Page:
by Chris Bodenner

Recently I asked readers if they had any good ideas for presenting the VFYW guesses in a cool and dynamic way.  We have received a ton of really great suggestions - thanks!  I am still testing several of them to see which works best with the Dish.  Below are some of the leading contenders.  Hopefully one might be useful for a project of your own.  A reader writes:

Not that I ever have any luck at guessing, but I do love the VFYW contests and I think I have an idea for your map. Why not get together with the great folk at WorldMapper (or even do it yourselves if you have the know-how) to develop a map that expands the area devoted based on guesses? Since I hope that you get more "close" guesses than not, the region around the correct spot would be blown up and allow people to more easily see all the close guesses. Besides, who really wants to waste all that space on the map to those of us who couldn't even get the right hemisphere.

Another:

OpenHeatMap might fit your needs. All you need to do is create a Google spreadsheet containing your guesses, and it handles the rest. (Here's a two-minute guide for journalists.) As a long-time Dish reader, I'm happy to customize it if it doesn't do exactly what you want.

Another:

I'm a longtime reader of the blog and a big fan of the VFYW contests. I work as a product manager at a web/search company and I'm a computer scientist by training. Here's one way to dynamically create markers on the map:

1. I can build you a JavaScript widget that you insert into these contest result posts.
2. The JavaScript analyzes the page's content on the fly and identifies all the place names on the page (this is not foolproof but quite easy to do)
3. It geocodes each place down to lat/long using the Google Maps API
4. It draws the map on the fly, directly into the page.

I've got a similar service that does this for food bloggers (identifies restaurant names in content and converts them to points on the map), I'd be happy to customize it for this use case if you are
interested.

Another:

Apple's iMovie has a mapping tool which creates animated "flight tracks" between geographic points you specify that you can intercut with the window photos in each location.  Of course, it's not very interactive.  Perhaps check out a geomapping program like ArcMap, where you can tag each location with the corresponding photo.  I'm pretty sure that ArcMap now has a web creation utility.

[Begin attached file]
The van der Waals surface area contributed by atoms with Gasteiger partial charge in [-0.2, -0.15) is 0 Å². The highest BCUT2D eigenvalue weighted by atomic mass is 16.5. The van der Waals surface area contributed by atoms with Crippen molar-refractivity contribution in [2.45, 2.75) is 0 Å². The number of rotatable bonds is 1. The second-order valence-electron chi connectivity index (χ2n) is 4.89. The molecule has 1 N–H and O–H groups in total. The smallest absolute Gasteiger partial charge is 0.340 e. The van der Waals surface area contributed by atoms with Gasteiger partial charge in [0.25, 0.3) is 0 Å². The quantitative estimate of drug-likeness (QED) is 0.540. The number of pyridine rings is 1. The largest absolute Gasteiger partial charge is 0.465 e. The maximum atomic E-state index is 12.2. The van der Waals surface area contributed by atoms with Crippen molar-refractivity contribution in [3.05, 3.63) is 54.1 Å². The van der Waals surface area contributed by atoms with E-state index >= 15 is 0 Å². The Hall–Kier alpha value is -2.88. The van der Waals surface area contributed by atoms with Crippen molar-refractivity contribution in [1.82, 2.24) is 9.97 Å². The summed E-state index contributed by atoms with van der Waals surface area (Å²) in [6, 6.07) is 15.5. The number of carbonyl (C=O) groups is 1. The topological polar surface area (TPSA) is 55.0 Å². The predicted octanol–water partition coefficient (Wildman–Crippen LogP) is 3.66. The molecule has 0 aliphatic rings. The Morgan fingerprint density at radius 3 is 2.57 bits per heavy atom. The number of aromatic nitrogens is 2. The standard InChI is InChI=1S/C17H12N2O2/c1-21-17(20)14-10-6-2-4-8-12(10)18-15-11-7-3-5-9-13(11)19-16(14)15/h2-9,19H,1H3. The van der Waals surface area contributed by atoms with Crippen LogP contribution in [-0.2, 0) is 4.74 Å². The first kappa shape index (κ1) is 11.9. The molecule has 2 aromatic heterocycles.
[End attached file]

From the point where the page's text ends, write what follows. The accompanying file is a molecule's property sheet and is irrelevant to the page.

Another:

Why not save the guesses in a file readers can simply download from your website and then overlay on Google Earth?  I don't know if The Atlantic would be able to support that, but a host site shouldn't be too hard to come by.  For my job I'm always using Google Earth and have multiple files I can simply open and close at will so the map doesn't get too crowded.  You can even color code the markers if you want to get really fancy.  It takes a little work (but is not that hard once you get the hang of it) and it's an easy way those of us at home can get a good first hand feel for the guesses that week.

Another:

Google Earth is an obvious choice. You can create "virtual trips" and embed each picture at the actual point it was taken, with any added textual comments you wanted. (Here are some examples related to literature.) Then save it as a kmz file, and people could upload it to their desktop Google Earth. Though that might be more work than you (or your readers) want to do.

Another:

Use Google Charts with world maps. It is a little more work, but here is what you could do:

1. You can mark the countries with most guesses in a different color. Or use darker and lighter shades for more guesses.
2. You can still mark the locations which people guessed.
3. You can mark out different regions within the same country.

Another:

Tableau Public. This is a great, free visualization system aimed at web publishing, and for something so sophisticated it's fairly easy to use.  I think it'd be a good choice for showing geographical data like this.

Another:

There is a tool called Map Builder that lets you add markers on a map and add information on each pointer. You can see it in action here. We have also occasionally used BathGeo, which lets you paste in data from a spreadsheet and spits out a map. The former is a bit cumbersome, but useful if you want to display the various windows featured in VFYW. (For instance, if you want to link to the window.) The latter is better for a quick map.

Another:

Ushahidi builds tools for democratizing information, increasing transparency, and lowering the barriers for individuals to share their stories. It's currently used for crisis mapping and election monitoring, but can be used for anything. 

On a somewhat related note:

A couple weeks ago someone explained how they had created a VFYW fantasy league, and I was wondering if you guys have had others who've mentioned the same thing - have created leagues, were looking for other participants, etc.  I'm contemplating creating a VFYW Facebook page, but as a semi-slacker I was hoping someone else has gotten around to doing it first. In case I do create the FB page, do I have (or need) your permission do it? 

No permission needed! And a quick search of Facebook shows this group that has already started (though it appears closed to the public). Send us a link at vfywcontest@theatlantic.com if you end up creating something - on Facebook or elsewhere.

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